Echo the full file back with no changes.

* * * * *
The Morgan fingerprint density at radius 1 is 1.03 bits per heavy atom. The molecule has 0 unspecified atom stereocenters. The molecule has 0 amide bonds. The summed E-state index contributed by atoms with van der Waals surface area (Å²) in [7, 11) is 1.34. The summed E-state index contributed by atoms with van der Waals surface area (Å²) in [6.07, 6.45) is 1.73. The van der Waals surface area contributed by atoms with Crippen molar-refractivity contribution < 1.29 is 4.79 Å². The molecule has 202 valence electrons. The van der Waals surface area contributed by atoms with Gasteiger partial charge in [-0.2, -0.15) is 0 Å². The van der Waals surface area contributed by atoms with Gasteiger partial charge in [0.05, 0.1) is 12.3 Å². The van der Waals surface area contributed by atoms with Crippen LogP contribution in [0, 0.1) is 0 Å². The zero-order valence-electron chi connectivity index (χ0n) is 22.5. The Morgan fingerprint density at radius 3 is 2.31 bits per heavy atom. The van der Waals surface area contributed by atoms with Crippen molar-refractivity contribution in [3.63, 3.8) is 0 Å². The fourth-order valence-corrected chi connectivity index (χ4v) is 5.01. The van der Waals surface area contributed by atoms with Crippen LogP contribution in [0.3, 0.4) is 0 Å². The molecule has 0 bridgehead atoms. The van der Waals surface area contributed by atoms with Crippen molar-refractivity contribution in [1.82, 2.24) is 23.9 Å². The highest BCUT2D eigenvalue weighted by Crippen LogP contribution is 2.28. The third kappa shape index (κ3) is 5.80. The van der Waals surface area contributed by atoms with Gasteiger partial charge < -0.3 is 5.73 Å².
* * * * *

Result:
The Morgan fingerprint density at radius 1 is 1.03 bits per heavy atom. The molecule has 0 unspecified atom stereocenters. The molecule has 0 amide bonds. The summed E-state index contributed by atoms with van der Waals surface area (Å²) in [7, 11) is 1.34. The summed E-state index contributed by atoms with van der Waals surface area (Å²) in [6.07, 6.45) is 1.73. The van der Waals surface area contributed by atoms with Crippen molar-refractivity contribution < 1.29 is 4.79 Å². The molecule has 202 valence electrons. The van der Waals surface area contributed by atoms with Gasteiger partial charge in [-0.2, -0.15) is 0 Å². The van der Waals surface area contributed by atoms with Gasteiger partial charge in [0.05, 0.1) is 12.3 Å². The van der Waals surface area contributed by atoms with Crippen LogP contribution in [0, 0.1) is 0 Å². The zero-order valence-electron chi connectivity index (χ0n) is 22.5. The Morgan fingerprint density at radius 3 is 2.31 bits per heavy atom. The van der Waals surface area contributed by atoms with Crippen molar-refractivity contribution in [3.63, 3.8) is 0 Å². The fourth-order valence-corrected chi connectivity index (χ4v) is 5.01. The van der Waals surface area contributed by atoms with Crippen LogP contribution in [0.3, 0.4) is 0 Å². The molecule has 0 bridgehead atoms. The van der Waals surface area contributed by atoms with Crippen molar-refractivity contribution in [1.82, 2.24) is 23.9 Å². The highest BCUT2D eigenvalue weighted by Crippen LogP contribution is 2.28. The third kappa shape index (κ3) is 5.80. The van der Waals surface area contributed by atoms with Gasteiger partial charge < -0.3 is 5.73 Å².